A debased word
"... not realizing that God's kindness leads you toward repentance?" (v.4)
We continue looking at counterfeit forms of kindness. Kindness is not indulgence. Supernatural kindness can be severe -- severe because it loves so deeply that it can come up with a hard refusal. It is based on God's kindness, which can cut when, just like a surgeon, He insists on cutting out of us moral tumors that threaten our spiritual health. But always God's severity is our security. It is redemptive; He loves us too much to let us go. Kindness, which is the fruit of the Spirit, is like that.
Again, kindness is not a substitute for clear thinking. In being "kind" to one person, people can often be unkind to another. The wrong kindness -- that is, kindness which does not operate on clear guidelines and right thinking -- can deride justice. For example, a businessman remarked to his wife that he was dismissing the chauffeur on the grounds that he was an unsafe driver. "He nearly killed me today," he said. "That is the third time." His "kind" wife answered: "Oh, don't dismiss him, dear -- give him one more chance."Another example of misguided kindness comes out of the law courts. A woman on trial for murdering her husband was acquitted chiefly because of the efforts of one "kind" lady on the jury. Explaining her attitude to someone after the trial, she said: "I felt so sorry for her. After all, she had become a widow." By such examples as these, "kindness" has become a debased word -- a fact that can hardly be denied. People have found it easier to be "kind" than truthful. Howdesperately the word cries out to be redeemed.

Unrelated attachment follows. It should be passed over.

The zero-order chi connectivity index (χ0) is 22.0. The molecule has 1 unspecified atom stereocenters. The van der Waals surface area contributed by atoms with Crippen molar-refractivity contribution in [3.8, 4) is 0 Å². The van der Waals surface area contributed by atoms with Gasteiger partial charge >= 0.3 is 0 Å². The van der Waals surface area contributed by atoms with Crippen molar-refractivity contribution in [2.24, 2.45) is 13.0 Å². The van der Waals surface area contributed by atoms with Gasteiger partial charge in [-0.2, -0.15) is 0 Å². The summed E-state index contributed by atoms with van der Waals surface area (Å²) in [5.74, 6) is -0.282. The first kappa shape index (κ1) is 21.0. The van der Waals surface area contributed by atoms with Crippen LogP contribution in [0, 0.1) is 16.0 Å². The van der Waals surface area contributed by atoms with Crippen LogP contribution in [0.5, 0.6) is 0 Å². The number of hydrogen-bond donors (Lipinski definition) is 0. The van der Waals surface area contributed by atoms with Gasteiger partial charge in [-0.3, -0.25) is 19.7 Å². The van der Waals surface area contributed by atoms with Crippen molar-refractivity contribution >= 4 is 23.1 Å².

O God, take my hand and lead me through the fog and confusion that surrounds this word. Help me understand that true kindness can be a cutting kindness -- kindness that gives life and not lenience. Amen.
For Further Study
1. What was the psalmist's testimony?
2. Out of what does God's loving kindness flow?